It has finally ended, after weeks of lies, drama, and negative PR for Ryan Lochte. The swimmer, whose twelve Olympic medals puts him only behind Michael Phelps in the all-time American list, went from being the goofy “bro” athlete with reality show appearances and an Eminem-esque hairdo to the subject of countless negative news reports and social media posts. And it was all because he had lied about a robbery incident that had allegedly taken place at a gas station, during the 2016 Rio Olympics.Now, it appears as if #LochteGate can finally be put behind us, as Lochte will be serving a ten-month suspension for lying about the gas station incident, which was initially painted asa series of alcohol-fueled acts of vandalism and property damage.

Lochte gets harshest punishment among those involved in Rio flap

Speaking under the condition of anonymity as the suspension has yet to be made public, an unnamed source told USA TODAY Sports earlier today that Lochte, 32, will not be allowed to compete for 10 months per the terms of his suspension. He will also be missing the 2017 World Championship event, which takes place in July at Budapest. This punishment was meted not only by USA Swimming and the United States Olympic Committee, but also by the International Olympic Committee itself.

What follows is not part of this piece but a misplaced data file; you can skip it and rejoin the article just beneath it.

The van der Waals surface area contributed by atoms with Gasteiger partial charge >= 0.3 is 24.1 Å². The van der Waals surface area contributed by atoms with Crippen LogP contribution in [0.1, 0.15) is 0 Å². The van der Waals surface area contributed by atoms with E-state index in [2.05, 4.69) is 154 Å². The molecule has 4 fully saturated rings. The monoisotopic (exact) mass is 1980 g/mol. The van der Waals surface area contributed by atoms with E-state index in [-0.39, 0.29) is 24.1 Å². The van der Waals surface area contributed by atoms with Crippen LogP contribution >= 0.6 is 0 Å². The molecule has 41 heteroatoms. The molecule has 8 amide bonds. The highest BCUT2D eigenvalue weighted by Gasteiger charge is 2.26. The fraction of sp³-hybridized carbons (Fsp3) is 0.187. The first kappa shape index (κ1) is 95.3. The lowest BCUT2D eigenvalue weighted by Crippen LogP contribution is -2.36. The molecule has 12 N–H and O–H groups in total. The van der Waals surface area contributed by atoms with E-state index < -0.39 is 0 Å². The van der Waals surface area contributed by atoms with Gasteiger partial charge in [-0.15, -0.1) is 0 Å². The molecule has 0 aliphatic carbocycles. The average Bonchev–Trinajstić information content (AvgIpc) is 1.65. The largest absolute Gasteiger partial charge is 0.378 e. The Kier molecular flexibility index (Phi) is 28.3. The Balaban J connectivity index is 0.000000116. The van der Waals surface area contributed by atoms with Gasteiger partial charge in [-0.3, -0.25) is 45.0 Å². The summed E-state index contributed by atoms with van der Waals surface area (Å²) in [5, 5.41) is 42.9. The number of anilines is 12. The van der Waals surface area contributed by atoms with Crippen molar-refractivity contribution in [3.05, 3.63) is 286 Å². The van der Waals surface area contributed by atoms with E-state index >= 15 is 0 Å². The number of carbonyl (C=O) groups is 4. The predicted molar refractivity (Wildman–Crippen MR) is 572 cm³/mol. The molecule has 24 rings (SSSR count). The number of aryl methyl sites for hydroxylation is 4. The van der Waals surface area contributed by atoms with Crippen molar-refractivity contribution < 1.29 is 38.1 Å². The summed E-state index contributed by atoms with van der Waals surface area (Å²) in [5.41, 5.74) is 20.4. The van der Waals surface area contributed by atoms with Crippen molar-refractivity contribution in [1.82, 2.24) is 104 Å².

USA TODAY’s source added that, perhaps not surprisingly, Lochte’s suspension trumps that of the three other American swimmers he was with during the Rio incident. The other swimmers involved were Gunnar Bentz, Jack Conger, and Jimmy Feigen, all of whom will also be serving suspensions for a yet-unspecified amount of time.The USOC and USA Swimming are expected to make the announcement official on Thursday.

Brazilian authorities exaggerated claims of vandalism and property damage

While initial reports had painted a one-sided picture of Lochte and his fellow swimmers as the bad guysandcocky American athletes taking advantage of the conditions at Rio, more recent reports have suggested that the city’s law enforcement officials also exaggerated their story quite a bit. For example, Rio police chief Fernando Veloso had referred to the incident as a case of “vandalism,” claiming that they broke into the gas station restroom and destroyed a mirror and soap dispenser.

But that wasn’t exactly what had happened, according to USA TODAY Sports.

The publication, citing witnesses and surveillance recordings from the gas station, said that these statements and videos were consistent with what Bentz said, which was that no one had actually vandalized the restroom. USA TODAY’s investigation also noted that security guards did prevent the swimmers from leaving the gas station in the taxi they were riding, and that they were held at gunpoint, not as a robbery, but in order for them to pay $50 for damaging the gas station sign.

As Brazil law does not allow people to make their own determination of property damages, nor does it allow people to point guns when collecting payment, legal experts, including a judge from Brazil, told USA TODAY that it may have, in fact, been the security guards that were doing something illegal.

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